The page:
Building and Running Custom AMIs on AWS Using Packer and Terraform

Posted on 11 Sep 2019, By Miguel García under DevOps, Infrastructure as Code, Packer, Terraform

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Introduction

In this article we are going to talk about two open-source infrastructure-as-code tools that we use at Flugel. These tools are Packer, to build machine images for different platforms, and Terraform, to manage infrastructure resources.

 

By using the two in combination  it’s possible to create infrastructure-as-code solutions that automatically build and run custom machine images, provisioning an EC2 instance on AWS using a custom AMI, for example.

 

For this article we’ll examine one particular use case: we’ll provision an EC2 instance that allows us to benchmark an HTTP endpoint. To accomplish this, we’ll first use Packer to create an AMI with the HTTP test and benchmarking tool siege installed. Then, using Terraform,  we’ll provision an EC2 instance using this AMI.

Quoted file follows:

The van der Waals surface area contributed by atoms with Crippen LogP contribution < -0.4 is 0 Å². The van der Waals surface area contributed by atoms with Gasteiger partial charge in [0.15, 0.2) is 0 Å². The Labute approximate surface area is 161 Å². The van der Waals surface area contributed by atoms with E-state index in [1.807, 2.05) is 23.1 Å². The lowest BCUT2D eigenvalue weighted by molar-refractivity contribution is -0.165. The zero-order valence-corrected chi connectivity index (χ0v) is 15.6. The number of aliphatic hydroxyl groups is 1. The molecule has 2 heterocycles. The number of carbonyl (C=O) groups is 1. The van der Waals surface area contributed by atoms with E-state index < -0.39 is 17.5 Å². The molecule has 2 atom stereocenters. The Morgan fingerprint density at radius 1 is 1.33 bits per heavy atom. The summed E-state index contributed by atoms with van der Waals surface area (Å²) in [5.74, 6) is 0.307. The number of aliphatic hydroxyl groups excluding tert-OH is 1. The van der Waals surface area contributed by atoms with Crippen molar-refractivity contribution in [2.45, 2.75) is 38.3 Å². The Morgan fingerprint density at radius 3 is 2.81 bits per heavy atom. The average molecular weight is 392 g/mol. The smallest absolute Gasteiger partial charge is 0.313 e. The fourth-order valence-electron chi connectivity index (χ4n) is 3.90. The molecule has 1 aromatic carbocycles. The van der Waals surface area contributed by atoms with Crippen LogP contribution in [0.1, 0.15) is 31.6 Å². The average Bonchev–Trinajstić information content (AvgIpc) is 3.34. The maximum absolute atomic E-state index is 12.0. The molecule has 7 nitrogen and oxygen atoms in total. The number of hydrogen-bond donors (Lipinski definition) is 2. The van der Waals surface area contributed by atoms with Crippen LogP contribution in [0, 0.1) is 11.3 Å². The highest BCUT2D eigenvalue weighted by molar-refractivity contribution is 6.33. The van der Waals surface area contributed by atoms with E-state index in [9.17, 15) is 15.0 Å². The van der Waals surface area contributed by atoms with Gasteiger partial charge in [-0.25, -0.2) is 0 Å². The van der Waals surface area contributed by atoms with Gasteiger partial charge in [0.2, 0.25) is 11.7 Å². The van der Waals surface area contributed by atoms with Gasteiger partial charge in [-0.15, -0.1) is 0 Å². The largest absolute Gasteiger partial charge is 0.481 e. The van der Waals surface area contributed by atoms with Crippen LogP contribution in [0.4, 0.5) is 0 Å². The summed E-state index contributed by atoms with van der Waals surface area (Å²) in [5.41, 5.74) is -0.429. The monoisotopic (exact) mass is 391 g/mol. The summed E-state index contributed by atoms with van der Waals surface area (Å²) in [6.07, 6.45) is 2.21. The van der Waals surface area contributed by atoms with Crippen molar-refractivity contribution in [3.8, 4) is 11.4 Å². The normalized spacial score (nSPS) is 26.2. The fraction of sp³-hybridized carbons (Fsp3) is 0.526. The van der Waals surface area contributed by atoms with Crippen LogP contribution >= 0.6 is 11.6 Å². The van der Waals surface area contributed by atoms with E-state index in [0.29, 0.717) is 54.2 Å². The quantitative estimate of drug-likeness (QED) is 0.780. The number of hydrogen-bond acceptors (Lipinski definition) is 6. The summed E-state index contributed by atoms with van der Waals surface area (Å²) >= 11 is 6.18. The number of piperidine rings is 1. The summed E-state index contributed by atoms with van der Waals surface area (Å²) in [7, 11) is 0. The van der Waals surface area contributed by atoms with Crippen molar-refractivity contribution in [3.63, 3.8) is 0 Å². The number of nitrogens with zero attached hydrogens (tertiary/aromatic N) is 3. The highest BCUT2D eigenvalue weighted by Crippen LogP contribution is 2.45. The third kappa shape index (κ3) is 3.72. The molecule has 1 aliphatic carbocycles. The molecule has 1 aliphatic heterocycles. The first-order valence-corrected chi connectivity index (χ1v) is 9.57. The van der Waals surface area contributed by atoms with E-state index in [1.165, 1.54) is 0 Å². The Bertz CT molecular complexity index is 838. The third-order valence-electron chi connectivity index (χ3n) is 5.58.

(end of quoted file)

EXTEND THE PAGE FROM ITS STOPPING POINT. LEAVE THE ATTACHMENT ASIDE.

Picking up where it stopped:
You can find the source code for the examples used in this article at: https://github.com/flugel-it/packer-terraform-aws-article  

 

Building an AMI with Packer

Packer is an open-source tool by Hashicorp that automates the creation of machine images for different platforms. Developers specify the machine configuration using a JSON file called template, and then run Packer to build the image.

 

One key feature of Packer is its capability to create images targeted to different platforms, all from the same specification. This is a nice feature that allows you to create machine images of different types without repetitive coding.

 

You can get Packer and its documentation at Packer Official Site.  

 

Installing Packer

There are various options for installing Packer depending on your platform and preferences. Go to Packer’s Getting Started page for detailed instructions. Keep in mind that using the precompiled binary is the simplest option.